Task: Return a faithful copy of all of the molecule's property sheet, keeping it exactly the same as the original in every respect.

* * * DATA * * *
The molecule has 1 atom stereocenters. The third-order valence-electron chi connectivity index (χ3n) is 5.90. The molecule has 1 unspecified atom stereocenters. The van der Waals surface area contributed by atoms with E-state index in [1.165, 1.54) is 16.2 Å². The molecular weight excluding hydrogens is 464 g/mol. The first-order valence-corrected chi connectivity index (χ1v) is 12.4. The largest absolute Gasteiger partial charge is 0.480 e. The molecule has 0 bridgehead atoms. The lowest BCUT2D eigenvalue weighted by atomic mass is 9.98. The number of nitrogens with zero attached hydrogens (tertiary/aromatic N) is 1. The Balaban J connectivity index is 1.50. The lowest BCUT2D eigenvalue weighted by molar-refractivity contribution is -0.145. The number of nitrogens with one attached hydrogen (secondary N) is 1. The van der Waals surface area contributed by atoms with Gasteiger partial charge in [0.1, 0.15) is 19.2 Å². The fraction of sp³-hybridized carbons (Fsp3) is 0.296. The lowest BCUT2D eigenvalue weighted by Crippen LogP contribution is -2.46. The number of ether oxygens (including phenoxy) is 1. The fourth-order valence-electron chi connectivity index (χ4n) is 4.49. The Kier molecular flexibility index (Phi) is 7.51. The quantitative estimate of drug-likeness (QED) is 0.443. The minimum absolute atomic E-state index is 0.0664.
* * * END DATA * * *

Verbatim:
The molecule has 1 atom stereocenters. The third-order valence-electron chi connectivity index (χ3n) is 5.90. The molecule has 1 unspecified atom stereocenters. The van der Waals surface area contributed by atoms with E-state index in [1.165, 1.54) is 16.2 Å². The molecular weight excluding hydrogens is 464 g/mol. The first-order valence-corrected chi connectivity index (χ1v) is 12.4. The largest absolute Gasteiger partial charge is 0.480 e. The molecule has 0 bridgehead atoms. The lowest BCUT2D eigenvalue weighted by atomic mass is 9.98. The number of nitrogens with zero attached hydrogens (tertiary/aromatic N) is 1. The Balaban J connectivity index is 1.50. The lowest BCUT2D eigenvalue weighted by molar-refractivity contribution is -0.145. The number of nitrogens with one attached hydrogen (secondary N) is 1. The van der Waals surface area contributed by atoms with Gasteiger partial charge in [0.1, 0.15) is 19.2 Å². The fraction of sp³-hybridized carbons (Fsp3) is 0.296. The lowest BCUT2D eigenvalue weighted by Crippen LogP contribution is -2.46. The number of ether oxygens (including phenoxy) is 1. The fourth-order valence-electron chi connectivity index (χ4n) is 4.49. The Kier molecular flexibility index (Phi) is 7.51. The quantitative estimate of drug-likeness (QED) is 0.443. The minimum absolute atomic E-state index is 0.0664.